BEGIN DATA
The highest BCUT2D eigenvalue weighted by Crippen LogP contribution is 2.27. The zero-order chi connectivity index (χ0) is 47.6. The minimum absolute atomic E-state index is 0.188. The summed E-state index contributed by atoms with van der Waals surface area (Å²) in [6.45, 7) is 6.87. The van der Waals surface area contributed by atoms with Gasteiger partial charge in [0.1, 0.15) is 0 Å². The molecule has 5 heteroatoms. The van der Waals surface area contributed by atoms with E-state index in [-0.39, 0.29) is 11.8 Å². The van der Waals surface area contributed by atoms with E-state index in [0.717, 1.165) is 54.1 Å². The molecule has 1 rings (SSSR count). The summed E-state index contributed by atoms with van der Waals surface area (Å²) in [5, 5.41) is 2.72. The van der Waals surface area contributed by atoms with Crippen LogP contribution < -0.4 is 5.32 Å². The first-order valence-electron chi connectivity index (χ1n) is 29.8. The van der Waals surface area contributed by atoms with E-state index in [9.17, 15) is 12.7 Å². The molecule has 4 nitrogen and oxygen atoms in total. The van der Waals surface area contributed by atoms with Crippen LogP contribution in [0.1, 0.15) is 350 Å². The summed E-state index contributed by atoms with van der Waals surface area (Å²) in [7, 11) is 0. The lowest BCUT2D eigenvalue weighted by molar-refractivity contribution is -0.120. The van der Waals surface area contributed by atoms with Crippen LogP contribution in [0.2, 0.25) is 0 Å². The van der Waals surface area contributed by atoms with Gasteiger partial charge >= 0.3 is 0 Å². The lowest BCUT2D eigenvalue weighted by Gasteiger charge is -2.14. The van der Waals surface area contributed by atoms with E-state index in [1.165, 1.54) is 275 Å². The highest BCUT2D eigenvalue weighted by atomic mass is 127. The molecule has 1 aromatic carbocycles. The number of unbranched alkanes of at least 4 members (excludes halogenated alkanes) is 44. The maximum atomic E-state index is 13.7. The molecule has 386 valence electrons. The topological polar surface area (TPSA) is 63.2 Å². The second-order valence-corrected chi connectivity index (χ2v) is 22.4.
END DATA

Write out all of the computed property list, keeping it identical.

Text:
The highest BCUT2D eigenvalue weighted by Crippen LogP contribution is 2.27. The zero-order chi connectivity index (χ0) is 47.6. The minimum absolute atomic E-state index is 0.188. The summed E-state index contributed by atoms with van der Waals surface area (Å²) in [6.45, 7) is 6.87. The van der Waals surface area contributed by atoms with Gasteiger partial charge in [0.1, 0.15) is 0 Å². The molecule has 5 heteroatoms. The van der Waals surface area contributed by atoms with E-state index in [-0.39, 0.29) is 11.8 Å². The van der Waals surface area contributed by atoms with E-state index in [0.717, 1.165) is 54.1 Å². The molecule has 1 rings (SSSR count). The summed E-state index contributed by atoms with van der Waals surface area (Å²) in [5, 5.41) is 2.72. The van der Waals surface area contributed by atoms with Crippen LogP contribution < -0.4 is 5.32 Å². The first-order valence-electron chi connectivity index (χ1n) is 29.8. The van der Waals surface area contributed by atoms with E-state index in [9.17, 15) is 12.7 Å². The molecule has 4 nitrogen and oxygen atoms in total. The van der Waals surface area contributed by atoms with Crippen LogP contribution in [0.1, 0.15) is 350 Å². The summed E-state index contributed by atoms with van der Waals surface area (Å²) in [7, 11) is 0. The lowest BCUT2D eigenvalue weighted by molar-refractivity contribution is -0.120. The van der Waals surface area contributed by atoms with Crippen LogP contribution in [0.2, 0.25) is 0 Å². The van der Waals surface area contributed by atoms with Gasteiger partial charge >= 0.3 is 0 Å². The lowest BCUT2D eigenvalue weighted by Gasteiger charge is -2.14. The van der Waals surface area contributed by atoms with E-state index in [1.165, 1.54) is 275 Å². The highest BCUT2D eigenvalue weighted by atomic mass is 127. The molecule has 1 aromatic carbocycles. The number of unbranched alkanes of at least 4 members (excludes halogenated alkanes) is 44. The maximum atomic E-state index is 13.7. The molecule has 386 valence electrons. The topological polar surface area (TPSA) is 63.2 Å². The second-order valence-corrected chi connectivity index (χ2v) is 22.4.